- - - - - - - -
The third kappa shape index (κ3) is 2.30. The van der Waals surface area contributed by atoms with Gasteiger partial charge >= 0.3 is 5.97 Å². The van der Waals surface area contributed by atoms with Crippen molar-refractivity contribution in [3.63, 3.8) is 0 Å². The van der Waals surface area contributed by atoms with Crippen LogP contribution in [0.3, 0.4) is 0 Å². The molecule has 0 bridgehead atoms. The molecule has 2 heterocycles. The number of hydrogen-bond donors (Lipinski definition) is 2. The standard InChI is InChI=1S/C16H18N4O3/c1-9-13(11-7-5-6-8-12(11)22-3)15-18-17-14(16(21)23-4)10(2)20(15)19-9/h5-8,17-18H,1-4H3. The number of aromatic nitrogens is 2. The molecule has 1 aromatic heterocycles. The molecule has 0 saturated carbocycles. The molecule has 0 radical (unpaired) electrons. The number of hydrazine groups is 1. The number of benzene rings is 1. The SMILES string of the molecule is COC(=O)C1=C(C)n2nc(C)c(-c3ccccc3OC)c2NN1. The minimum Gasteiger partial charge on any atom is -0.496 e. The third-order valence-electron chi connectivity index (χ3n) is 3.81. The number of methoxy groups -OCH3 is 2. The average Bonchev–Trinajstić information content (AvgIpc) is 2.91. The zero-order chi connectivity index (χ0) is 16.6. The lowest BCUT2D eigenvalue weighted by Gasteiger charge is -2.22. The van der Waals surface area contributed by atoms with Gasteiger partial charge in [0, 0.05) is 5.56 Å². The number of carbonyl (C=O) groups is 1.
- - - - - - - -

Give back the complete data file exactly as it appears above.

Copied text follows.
The third kappa shape index (κ3) is 2.30. The van der Waals surface area contributed by atoms with Gasteiger partial charge >= 0.3 is 5.97 Å². The van der Waals surface area contributed by atoms with Crippen molar-refractivity contribution in [3.63, 3.8) is 0 Å². The van der Waals surface area contributed by atoms with Crippen LogP contribution in [0.3, 0.4) is 0 Å². The molecule has 0 bridgehead atoms. The molecule has 2 heterocycles. The number of hydrogen-bond donors (Lipinski definition) is 2. The standard InChI is InChI=1S/C16H18N4O3/c1-9-13(11-7-5-6-8-12(11)22-3)15-18-17-14(16(21)23-4)10(2)20(15)19-9/h5-8,17-18H,1-4H3. The number of aromatic nitrogens is 2. The molecule has 1 aromatic heterocycles. The molecule has 0 saturated carbocycles. The molecule has 0 radical (unpaired) electrons. The number of hydrazine groups is 1. The number of benzene rings is 1. The SMILES string of the molecule is COC(=O)C1=C(C)n2nc(C)c(-c3ccccc3OC)c2NN1. The minimum Gasteiger partial charge on any atom is -0.496 e. The third-order valence-electron chi connectivity index (χ3n) is 3.81. The number of methoxy groups -OCH3 is 2. The average Bonchev–Trinajstić information content (AvgIpc) is 2.91. The zero-order chi connectivity index (χ0) is 16.6. The lowest BCUT2D eigenvalue weighted by Gasteiger charge is -2.22. The van der Waals surface area contributed by atoms with Gasteiger partial charge in [0, 0.05) is 5.56 Å². The number of carbonyl (C=O) groups is 1.